Although I chose to end the work on a somber note, in acknowledgment of losing such a good friend and colleague, for those taken too soon …. is meant to be a tribute as much as a working out of my own grief: a celebration of Dennis's life, even in the shadow of his death.

One of the things I found most helpful in organizing this music was a text written by St. Augustine when he was in his 20’s. In this excerpt, he discusses the loss of his own best friend, and sums up the experience as well as words can: 

Through this pain, a deep darkness came over my heart, and wherever I looked, there was death .... Everywhere my eyes searched for him, and he was not there …. I became a single great question, and I searched in my soul to know why it was so sad, why it so confused me, but my soul knew not how to answer. And when I said to it: "Have faith in God," it did not obey, and it was right not to, because this friend, whom it counted as most precious and had lost, was better and truer than the illusion I held out to it as hope. Only weeping was still sweet to me, and among the joys of my heart took the place of my friend.

Within me ... an emotion of the most contradictory nature came to life: a complete weariness with life side by side with a fear of death. I believe that the more I loved him, the more I hated and feared death, which stole him from me ... and I imagined death would suddenly devour everyone, because it had been able to devour him .... It surprised me, in other words, that we remaining mortals continued to live while he whom I loved so much had died, as if he might not have had to die, and even more I wondered at the fact that I, as his other ego, survived his death. Someone once called his friend the half of his soul: "For I have felt mine and his soul as one in two bodies." For this reason, I shuddered in the face of life, because I did not want to live as half a man; and for this reason, I was afraid to die, because he, whom I loved so much, would then have died completely.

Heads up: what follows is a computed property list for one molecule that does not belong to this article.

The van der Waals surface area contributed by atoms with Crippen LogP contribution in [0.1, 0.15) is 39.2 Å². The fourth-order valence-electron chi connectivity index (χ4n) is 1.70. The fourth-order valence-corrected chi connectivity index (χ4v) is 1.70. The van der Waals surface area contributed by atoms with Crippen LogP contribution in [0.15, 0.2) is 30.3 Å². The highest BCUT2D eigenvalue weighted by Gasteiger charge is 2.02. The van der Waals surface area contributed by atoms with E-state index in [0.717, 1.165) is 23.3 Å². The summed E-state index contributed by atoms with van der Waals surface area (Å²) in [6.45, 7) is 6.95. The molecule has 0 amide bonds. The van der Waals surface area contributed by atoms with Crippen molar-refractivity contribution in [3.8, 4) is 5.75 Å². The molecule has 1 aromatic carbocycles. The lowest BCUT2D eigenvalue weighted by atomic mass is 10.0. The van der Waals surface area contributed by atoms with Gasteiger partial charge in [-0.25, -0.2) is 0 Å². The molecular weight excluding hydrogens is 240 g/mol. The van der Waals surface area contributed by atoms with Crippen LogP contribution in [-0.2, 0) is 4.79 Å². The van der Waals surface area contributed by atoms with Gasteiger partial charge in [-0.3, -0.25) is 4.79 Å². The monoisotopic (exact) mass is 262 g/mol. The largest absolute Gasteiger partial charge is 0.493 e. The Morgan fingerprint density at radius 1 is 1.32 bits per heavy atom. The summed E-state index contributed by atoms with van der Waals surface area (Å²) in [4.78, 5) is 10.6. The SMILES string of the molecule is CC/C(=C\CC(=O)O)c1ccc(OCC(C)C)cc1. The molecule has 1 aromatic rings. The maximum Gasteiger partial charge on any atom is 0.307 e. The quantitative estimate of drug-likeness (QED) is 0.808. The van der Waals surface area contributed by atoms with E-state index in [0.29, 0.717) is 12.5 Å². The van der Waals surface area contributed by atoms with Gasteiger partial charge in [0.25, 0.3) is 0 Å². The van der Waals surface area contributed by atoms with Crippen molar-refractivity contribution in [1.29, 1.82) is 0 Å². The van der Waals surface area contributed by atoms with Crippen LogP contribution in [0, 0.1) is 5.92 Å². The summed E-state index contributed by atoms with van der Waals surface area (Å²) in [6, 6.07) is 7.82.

Humoresque (Grade 5, 3:30)

C. Alan Publications: Score and Recording

This is the "March" from Symphony no. 2, sold separately. Please see Symphony no. 2 below for program notes.

Review by Timothy Reynish (http://www.timreynish.com/conferences/wasbe-2011.php):

"Kimberly Archer has done what few composers achieve which is to write a really amusing march, to be put alongside the great march by Marcel Wengler or those commissioned by the Norwegian Military to celebrate the millennium. I would love to hear the whole Symphony."

 


Irish Blessing (SATB, Winds, and optional Strings, 2:30)

Contact the Composer (unpublished)

Irish Blessing may be performed by instrumentalists of widely varying abilities, from difficulty spanning Grade 2 (3rd parts), Grade 3 (2nd parts), and Grade 4 (1st parts). The work was commissioned to conclude a weeklong summer music camp of band, orchestra, and choral students at Lakeland College in Sheboygan, WI. Having attended and enjoyed many such camps in my own youth, I wanted to offer a concert culmination of joyful song using an Irish blessing – preferably one that actually references the Irish’s great love of music: